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What physics and math needed to start some research in astronomy

  1. Mar 18, 2013 #1
    Alright well I am in high school so my resources are limited as far as sophisticated telescope. Although I can ask around via email to see if there is any way to find time on more sophisticated technology. As far as what levels of math and physics I am at next fall I will be taking fundamentals of physics with calculus 1/2, for math calculus 2 and calculus 3 and possibly astronomy 1/2. I can study on my own as well I have a text on astronomy. I know of a few good texts on astrophysics, high energy astrophysics and osculations and waves. What I mainly want to know is what are the levels of each that I will need. Which math books which physics and astronomy books etc. Also my preferred area would be cosmological or high energy areas such as GRBs. I do understand that this is all a far shot and I should wait until college, but I just want to get an idea of what is needed. There is also a science fair that I would like to enter two years from now that I would like to start on.
     
  2. jcsd
  3. Mar 18, 2013 #2
    Also does anyone know of what computer languages I should learn for simulations. I've read python and FORTRAN are ok. Does anyone know of a good way to learn the basics in these.
     
  4. Mar 18, 2013 #3
    google "Thinking like a computer scientist python". It's a great read.
     
  5. Mar 18, 2013 #4
    Which site there was several sites? Or is it the purple book with a bird?
     
  6. Mar 18, 2013 #5
    yeah the purple book with the bird. You can download a free PDF from the website (fully legit). Python is a great language to learn programming and it's used all over the place.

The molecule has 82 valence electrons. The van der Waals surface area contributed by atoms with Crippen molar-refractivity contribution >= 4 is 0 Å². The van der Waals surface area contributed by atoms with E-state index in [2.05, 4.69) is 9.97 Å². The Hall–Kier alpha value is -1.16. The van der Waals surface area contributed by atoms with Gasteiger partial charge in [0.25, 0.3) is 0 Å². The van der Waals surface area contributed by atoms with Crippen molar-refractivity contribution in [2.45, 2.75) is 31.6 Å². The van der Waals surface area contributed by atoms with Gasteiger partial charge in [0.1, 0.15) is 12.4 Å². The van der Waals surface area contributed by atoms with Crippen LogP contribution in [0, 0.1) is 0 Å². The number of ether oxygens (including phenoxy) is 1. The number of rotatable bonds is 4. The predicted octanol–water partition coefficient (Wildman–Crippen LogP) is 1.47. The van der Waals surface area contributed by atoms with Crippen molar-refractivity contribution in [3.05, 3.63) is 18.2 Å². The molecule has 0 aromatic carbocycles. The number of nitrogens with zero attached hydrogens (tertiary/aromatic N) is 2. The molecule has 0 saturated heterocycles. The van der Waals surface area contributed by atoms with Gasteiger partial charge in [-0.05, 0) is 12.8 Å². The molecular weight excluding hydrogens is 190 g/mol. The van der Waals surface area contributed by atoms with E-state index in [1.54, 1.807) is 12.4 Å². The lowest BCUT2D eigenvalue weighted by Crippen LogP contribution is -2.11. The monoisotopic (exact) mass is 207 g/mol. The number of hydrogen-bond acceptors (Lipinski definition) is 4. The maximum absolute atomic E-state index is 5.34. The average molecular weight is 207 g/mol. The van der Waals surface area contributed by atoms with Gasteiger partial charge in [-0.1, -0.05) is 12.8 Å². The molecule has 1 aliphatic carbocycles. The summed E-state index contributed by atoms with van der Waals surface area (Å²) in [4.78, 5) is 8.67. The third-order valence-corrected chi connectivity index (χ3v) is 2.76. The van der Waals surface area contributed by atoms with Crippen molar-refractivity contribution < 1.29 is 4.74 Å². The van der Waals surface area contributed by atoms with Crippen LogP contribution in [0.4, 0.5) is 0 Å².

7. Mar 18, 2013 #6
    Sweet thank you. Do you know of any good compilers for python?
     
  8. Mar 18, 2013 #7
  9. Mar 18, 2013 #8
    That's awesome. Thank you again.
     
  10. Mar 18, 2013 #9

    turbo

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    You can do all kinds of research/analysis using NASA's databases. There are images, spectroscopic analyses, and other goodies hidden there. You don't need your own telescope - we have our own, and they are pretty good ones.
     
  11. Mar 18, 2013 #10
    Really! Well that's perfect. Is it just raw data or is it from peoples research?
    And do you know of what level of math and physics is needed to use this data for actual astronomical research?
     
  12. Mar 18, 2013 #11

    turbo

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    You don't need a lot. What you will need is the time to mine the data and put it together in a form that allows it to be used. If you can get a lot of data into a tabular format, there is a lot that you can do with it, even with only basic math/dB tools.
     
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